2. University of Leicester academics frequently attend international conferences, including conferences in the United States (or countries which might require transit via the US). It is possible some University of Leicester will be directly affected by President Trump’s travel ban (the situation is changing very quickly so it is impossible to be sure about this); many others may feel uncomfortable, unsafe even, travelling to or via the US at the moment. The University must support these colleagues.
3. There is a lively discussion concerning the merits and demerits of a wider boycott of academic conferences in the US. While we have no fixed position on this, we would hope the University of Leicester will be a place where such debate can take place. One proposal we have seen is that universities outside of the US should offer to host conferences scheduled to occur inside the US or that — given such arrangements would create problems for vulnerable US-based academics worried about their ability to re-enter the country — conferences might be held in twin locations, connected via video links. We suggest that University of Leicester considers offers itself up as a potential host university for such ‘displaced’ conferences.
4. The situation for many individual scholars is grave. The case of the Iranian scientist Samira Asgari has been widely circulated whilst countless other academics and students are in similarly distressing situations. We would like the University of Leicester to explore how it might offer sanctuary to some of these scholars — and to encourage other British universities to do likewise.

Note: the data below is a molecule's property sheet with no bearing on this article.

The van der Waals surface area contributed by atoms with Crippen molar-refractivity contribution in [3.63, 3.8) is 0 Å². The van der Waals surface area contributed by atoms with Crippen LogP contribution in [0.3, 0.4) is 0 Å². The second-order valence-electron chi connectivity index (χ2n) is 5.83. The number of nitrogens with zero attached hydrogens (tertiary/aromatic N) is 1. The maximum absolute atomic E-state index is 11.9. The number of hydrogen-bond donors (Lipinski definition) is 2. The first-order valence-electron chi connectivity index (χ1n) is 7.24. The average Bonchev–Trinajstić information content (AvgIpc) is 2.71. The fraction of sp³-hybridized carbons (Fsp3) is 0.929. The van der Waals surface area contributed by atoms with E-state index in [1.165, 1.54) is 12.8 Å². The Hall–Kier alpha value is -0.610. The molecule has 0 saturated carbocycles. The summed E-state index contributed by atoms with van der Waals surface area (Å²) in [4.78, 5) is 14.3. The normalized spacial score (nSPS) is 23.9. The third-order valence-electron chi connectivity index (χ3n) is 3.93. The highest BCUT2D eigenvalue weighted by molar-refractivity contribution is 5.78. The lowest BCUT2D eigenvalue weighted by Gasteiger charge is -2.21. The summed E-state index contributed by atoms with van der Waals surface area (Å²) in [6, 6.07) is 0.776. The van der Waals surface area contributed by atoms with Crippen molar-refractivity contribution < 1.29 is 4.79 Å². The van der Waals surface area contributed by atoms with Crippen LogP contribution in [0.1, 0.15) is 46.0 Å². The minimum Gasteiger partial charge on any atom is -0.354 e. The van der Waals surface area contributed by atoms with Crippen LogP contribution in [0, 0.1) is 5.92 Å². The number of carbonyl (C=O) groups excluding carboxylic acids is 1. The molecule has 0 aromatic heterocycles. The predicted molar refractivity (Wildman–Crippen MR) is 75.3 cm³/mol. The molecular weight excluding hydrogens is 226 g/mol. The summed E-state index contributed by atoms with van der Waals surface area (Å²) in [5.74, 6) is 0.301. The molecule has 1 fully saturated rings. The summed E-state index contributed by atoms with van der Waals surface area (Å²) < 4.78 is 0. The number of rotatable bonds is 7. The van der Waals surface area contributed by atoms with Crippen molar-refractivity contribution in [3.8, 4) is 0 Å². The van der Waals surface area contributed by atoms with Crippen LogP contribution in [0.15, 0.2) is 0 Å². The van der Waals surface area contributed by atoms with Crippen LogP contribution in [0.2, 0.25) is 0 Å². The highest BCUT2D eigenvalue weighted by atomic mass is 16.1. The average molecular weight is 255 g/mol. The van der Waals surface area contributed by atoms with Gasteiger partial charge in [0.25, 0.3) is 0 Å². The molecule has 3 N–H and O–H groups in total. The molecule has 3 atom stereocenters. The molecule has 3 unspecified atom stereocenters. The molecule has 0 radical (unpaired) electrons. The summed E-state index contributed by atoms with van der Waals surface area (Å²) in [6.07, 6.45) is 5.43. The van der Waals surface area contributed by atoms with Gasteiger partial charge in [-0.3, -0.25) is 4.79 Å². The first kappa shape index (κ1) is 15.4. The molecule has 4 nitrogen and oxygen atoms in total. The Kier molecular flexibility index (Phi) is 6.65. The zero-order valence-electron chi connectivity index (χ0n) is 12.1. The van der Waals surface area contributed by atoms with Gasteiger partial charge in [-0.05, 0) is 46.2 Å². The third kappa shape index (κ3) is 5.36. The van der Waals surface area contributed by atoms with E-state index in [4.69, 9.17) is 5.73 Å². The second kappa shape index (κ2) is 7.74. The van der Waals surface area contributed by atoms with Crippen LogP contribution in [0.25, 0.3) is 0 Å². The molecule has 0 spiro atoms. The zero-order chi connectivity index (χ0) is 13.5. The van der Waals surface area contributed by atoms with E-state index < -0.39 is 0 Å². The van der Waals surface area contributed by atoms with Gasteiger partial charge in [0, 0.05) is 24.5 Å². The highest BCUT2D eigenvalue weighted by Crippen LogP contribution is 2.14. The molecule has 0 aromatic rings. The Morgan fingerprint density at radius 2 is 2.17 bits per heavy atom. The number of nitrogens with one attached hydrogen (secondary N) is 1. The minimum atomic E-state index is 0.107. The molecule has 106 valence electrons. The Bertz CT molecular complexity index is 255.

5. Finally, while some business leaders have been vocal in their opposition to Trump’s policies to date, others have come out in support. Notable amongst these has been Travis Kalanick, founder and CEO of ride-hailing app Uber. Kalanick is a member of Trump’s economic advisory group; following New York taxi drivers’ refusal to collect fares from JFK airport as a protest of the ‘Muslim ban’, Kalanick insisted that Uber would not participate in this partial ‘strike’ and would even disable its normal (and controversial) ‘surge pricing’ model during this period. Many of the public responded by deleting the app from their phones. We think Uber is just one example of others to come. We would like to explore with you how the University of Leicester might develop — and publicise — protocols that ensures it does not purchase goods and services from companies linked to xenophobic or anti-intellectual policies of the Trump administration.
We are proud of our university’s and city’s commitment to diversity and multi-culturalism, as we are sure you are too. We live in times of uncertainty and upheaval, and we feel that Leicester UCU and ULT could work together on these concerns to provide reassurance to our staff and students. We look forward to hearing from you and working together.
With best wishes,
The Committee of Leicester UCU